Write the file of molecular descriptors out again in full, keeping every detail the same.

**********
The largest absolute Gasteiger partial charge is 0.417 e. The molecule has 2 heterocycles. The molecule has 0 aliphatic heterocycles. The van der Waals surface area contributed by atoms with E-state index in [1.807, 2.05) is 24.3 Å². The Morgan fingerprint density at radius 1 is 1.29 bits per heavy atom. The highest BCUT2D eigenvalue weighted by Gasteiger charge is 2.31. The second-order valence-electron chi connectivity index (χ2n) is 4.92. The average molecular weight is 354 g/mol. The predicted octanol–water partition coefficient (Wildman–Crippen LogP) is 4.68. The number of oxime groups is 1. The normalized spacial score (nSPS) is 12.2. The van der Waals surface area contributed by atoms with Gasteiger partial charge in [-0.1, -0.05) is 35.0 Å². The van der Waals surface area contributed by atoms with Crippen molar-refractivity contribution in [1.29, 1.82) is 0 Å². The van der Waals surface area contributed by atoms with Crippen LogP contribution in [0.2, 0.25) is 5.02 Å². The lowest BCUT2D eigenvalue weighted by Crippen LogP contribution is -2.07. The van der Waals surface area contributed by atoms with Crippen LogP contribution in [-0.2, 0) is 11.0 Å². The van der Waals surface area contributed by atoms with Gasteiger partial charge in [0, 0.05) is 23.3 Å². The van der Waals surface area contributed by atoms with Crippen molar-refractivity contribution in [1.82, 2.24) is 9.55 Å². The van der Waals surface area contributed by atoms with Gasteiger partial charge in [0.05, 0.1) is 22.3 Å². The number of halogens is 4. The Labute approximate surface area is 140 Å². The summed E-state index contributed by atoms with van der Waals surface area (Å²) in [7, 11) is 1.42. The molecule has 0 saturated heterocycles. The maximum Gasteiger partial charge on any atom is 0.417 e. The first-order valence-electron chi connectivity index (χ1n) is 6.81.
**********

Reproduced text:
The largest absolute Gasteiger partial charge is 0.417 e. The molecule has 2 heterocycles. The molecule has 0 aliphatic heterocycles. The van der Waals surface area contributed by atoms with E-state index in [1.807, 2.05) is 24.3 Å². The Morgan fingerprint density at radius 1 is 1.29 bits per heavy atom. The highest BCUT2D eigenvalue weighted by Gasteiger charge is 2.31. The second-order valence-electron chi connectivity index (χ2n) is 4.92. The average molecular weight is 354 g/mol. The predicted octanol–water partition coefficient (Wildman–Crippen LogP) is 4.68. The number of oxime groups is 1. The normalized spacial score (nSPS) is 12.2. The van der Waals surface area contributed by atoms with Gasteiger partial charge in [-0.1, -0.05) is 35.0 Å². The van der Waals surface area contributed by atoms with Crippen molar-refractivity contribution in [1.29, 1.82) is 0 Å². The van der Waals surface area contributed by atoms with Crippen LogP contribution in [0.2, 0.25) is 5.02 Å². The lowest BCUT2D eigenvalue weighted by Crippen LogP contribution is -2.07. The van der Waals surface area contributed by atoms with Crippen LogP contribution in [-0.2, 0) is 11.0 Å². The van der Waals surface area contributed by atoms with Gasteiger partial charge in [0, 0.05) is 23.3 Å². The van der Waals surface area contributed by atoms with Crippen molar-refractivity contribution in [1.82, 2.24) is 9.55 Å². The van der Waals surface area contributed by atoms with Gasteiger partial charge in [0.05, 0.1) is 22.3 Å². The number of halogens is 4. The Labute approximate surface area is 140 Å². The summed E-state index contributed by atoms with van der Waals surface area (Å²) in [7, 11) is 1.42. The molecule has 0 saturated heterocycles. The maximum Gasteiger partial charge on any atom is 0.417 e. The first-order valence-electron chi connectivity index (χ1n) is 6.81.